Days of the Week in the Chronicon Paschale

Aktivität: VorträgeVortragScience to Science


Although it is well known that probably in the year 321 the Sunday law of Emperor Constantine was enacted, and although additional legal texts and ecclesiastical canons are also known, this is too little for a cultural history of Sunday. What did people do on Sunday? Think about Sunday? How was it that Sunday, and therefore the weekly rhythm, became the dominant general orientation framework, which was not the case for the time of the Roman Republic and before? Sunday veneration became more and more important in Late Antiquity but not directly after Constantine’s Sunday law, but later, since the beginning in the fifth century.
In this respect, one interesting though strange text is the Chronicon Paschale (7th century).
One gets the impression, that the author has an interest in weekdays, and especially in Sundays. First of all, he uses the weekdays for chronological calculations. In addition, he obviously likes to present a sequence of events more precisely, including the weekdays. Perhaps he wants to enforce the dramatic steps of the story and stimulate the imagination of the reader. However, the author seems to be interested in the week beyond these calculatory and rhetorical aspects of the days of the week: Interestingly, he twice presents imperial laws on Sunday veneration and Sunday rest.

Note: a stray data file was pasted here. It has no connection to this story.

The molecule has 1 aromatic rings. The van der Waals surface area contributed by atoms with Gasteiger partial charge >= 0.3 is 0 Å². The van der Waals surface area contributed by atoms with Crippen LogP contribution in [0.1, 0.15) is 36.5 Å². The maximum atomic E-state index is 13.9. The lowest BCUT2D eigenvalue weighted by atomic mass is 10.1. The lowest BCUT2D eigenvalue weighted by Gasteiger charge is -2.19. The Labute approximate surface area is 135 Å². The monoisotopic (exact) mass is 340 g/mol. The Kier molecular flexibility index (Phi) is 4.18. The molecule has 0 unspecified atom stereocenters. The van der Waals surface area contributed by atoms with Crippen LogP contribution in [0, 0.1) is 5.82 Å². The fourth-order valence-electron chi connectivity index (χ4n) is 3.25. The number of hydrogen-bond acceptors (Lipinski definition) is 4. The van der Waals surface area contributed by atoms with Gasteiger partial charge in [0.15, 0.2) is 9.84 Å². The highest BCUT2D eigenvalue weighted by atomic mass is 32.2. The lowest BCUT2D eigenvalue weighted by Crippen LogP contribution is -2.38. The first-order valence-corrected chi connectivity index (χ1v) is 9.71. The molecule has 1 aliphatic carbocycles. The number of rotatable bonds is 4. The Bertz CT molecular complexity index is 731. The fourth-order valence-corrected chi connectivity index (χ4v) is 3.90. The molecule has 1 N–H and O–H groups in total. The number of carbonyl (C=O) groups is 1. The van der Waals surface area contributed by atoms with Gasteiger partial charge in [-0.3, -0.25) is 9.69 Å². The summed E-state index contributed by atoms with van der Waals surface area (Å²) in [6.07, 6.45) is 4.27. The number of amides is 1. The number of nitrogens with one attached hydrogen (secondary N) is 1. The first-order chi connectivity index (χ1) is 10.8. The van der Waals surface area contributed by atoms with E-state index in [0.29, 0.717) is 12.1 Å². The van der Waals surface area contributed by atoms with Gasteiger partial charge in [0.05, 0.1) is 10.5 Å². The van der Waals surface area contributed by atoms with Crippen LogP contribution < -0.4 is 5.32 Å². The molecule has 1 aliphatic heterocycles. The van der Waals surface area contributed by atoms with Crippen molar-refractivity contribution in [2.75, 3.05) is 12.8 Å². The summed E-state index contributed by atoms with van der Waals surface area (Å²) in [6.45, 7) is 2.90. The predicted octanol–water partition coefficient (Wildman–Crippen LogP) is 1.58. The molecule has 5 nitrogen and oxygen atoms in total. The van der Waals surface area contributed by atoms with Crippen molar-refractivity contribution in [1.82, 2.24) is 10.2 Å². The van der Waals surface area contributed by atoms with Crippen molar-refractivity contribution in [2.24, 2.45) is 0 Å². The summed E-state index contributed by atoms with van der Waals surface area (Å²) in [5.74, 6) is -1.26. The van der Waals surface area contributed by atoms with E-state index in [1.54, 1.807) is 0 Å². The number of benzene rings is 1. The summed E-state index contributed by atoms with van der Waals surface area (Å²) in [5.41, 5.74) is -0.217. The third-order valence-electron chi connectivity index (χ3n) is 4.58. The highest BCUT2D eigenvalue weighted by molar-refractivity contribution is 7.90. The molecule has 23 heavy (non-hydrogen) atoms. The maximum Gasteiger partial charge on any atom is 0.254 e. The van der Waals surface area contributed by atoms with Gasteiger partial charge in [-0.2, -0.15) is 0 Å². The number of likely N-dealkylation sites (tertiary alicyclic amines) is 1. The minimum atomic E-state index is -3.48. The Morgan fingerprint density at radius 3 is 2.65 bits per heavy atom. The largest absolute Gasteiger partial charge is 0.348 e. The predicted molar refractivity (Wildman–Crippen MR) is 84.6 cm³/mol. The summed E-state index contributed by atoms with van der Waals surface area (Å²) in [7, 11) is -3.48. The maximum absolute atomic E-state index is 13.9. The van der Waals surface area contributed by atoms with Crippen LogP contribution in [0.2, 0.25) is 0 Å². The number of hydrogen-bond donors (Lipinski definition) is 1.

The paper demonstrates in which respect Sunday is an identity marker of a Christian society for the author of the chronicle. This is part of a four years research project financed by the Austrian FWF.
Zeitraum23 Aug. 2019
EreignistitelInternational Conference on Patristic Studies
OrtOxford, Großbritannien / Vereinigtes KönigreichAuf Karte anzeigen


  • Chronicon Paschale, Days of the Week, Sunday